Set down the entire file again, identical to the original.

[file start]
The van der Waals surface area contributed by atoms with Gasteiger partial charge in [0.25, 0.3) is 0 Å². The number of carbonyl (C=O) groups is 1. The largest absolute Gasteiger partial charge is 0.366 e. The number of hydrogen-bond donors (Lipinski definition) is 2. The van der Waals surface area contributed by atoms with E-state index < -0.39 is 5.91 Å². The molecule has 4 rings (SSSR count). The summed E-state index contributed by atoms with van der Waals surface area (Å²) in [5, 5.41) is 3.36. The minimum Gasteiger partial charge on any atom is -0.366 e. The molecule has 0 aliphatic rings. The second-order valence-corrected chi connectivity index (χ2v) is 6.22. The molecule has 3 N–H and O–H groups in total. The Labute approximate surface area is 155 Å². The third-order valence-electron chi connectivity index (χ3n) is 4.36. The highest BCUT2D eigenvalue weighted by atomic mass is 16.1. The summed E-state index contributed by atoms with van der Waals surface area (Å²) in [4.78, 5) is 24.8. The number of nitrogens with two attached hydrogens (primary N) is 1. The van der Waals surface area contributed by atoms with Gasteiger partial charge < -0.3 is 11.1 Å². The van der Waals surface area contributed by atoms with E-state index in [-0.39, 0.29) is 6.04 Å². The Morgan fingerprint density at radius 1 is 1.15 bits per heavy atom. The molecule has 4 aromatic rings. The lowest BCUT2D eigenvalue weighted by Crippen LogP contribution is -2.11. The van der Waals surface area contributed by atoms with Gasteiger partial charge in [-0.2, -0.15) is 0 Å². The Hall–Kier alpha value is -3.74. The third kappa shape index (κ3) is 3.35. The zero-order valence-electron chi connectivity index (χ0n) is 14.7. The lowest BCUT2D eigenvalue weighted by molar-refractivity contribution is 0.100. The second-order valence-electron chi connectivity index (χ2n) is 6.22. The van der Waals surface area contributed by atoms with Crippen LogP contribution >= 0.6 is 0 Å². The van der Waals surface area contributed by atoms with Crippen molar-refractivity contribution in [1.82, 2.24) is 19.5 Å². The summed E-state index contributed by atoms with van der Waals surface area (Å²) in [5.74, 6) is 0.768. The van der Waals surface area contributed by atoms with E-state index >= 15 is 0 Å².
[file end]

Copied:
The van der Waals surface area contributed by atoms with Gasteiger partial charge in [0.25, 0.3) is 0 Å². The number of carbonyl (C=O) groups is 1. The largest absolute Gasteiger partial charge is 0.366 e. The number of hydrogen-bond donors (Lipinski definition) is 2. The van der Waals surface area contributed by atoms with E-state index < -0.39 is 5.91 Å². The molecule has 4 rings (SSSR count). The summed E-state index contributed by atoms with van der Waals surface area (Å²) in [5, 5.41) is 3.36. The minimum Gasteiger partial charge on any atom is -0.366 e. The molecule has 0 aliphatic rings. The second-order valence-corrected chi connectivity index (χ2v) is 6.22. The molecule has 3 N–H and O–H groups in total. The Labute approximate surface area is 155 Å². The third-order valence-electron chi connectivity index (χ3n) is 4.36. The highest BCUT2D eigenvalue weighted by atomic mass is 16.1. The summed E-state index contributed by atoms with van der Waals surface area (Å²) in [4.78, 5) is 24.8. The number of nitrogens with two attached hydrogens (primary N) is 1. The van der Waals surface area contributed by atoms with Gasteiger partial charge < -0.3 is 11.1 Å². The van der Waals surface area contributed by atoms with E-state index in [-0.39, 0.29) is 6.04 Å². The Morgan fingerprint density at radius 1 is 1.15 bits per heavy atom. The molecule has 4 aromatic rings. The lowest BCUT2D eigenvalue weighted by Crippen LogP contribution is -2.11. The van der Waals surface area contributed by atoms with Gasteiger partial charge in [-0.2, -0.15) is 0 Å². The Hall–Kier alpha value is -3.74. The third kappa shape index (κ3) is 3.35. The zero-order valence-electron chi connectivity index (χ0n) is 14.7. The lowest BCUT2D eigenvalue weighted by molar-refractivity contribution is 0.100. The second-order valence-electron chi connectivity index (χ2n) is 6.22. The van der Waals surface area contributed by atoms with Crippen LogP contribution >= 0.6 is 0 Å². The van der Waals surface area contributed by atoms with Crippen molar-refractivity contribution in [1.82, 2.24) is 19.5 Å². The summed E-state index contributed by atoms with van der Waals surface area (Å²) in [5.74, 6) is 0.768. The van der Waals surface area contributed by atoms with E-state index >= 15 is 0 Å².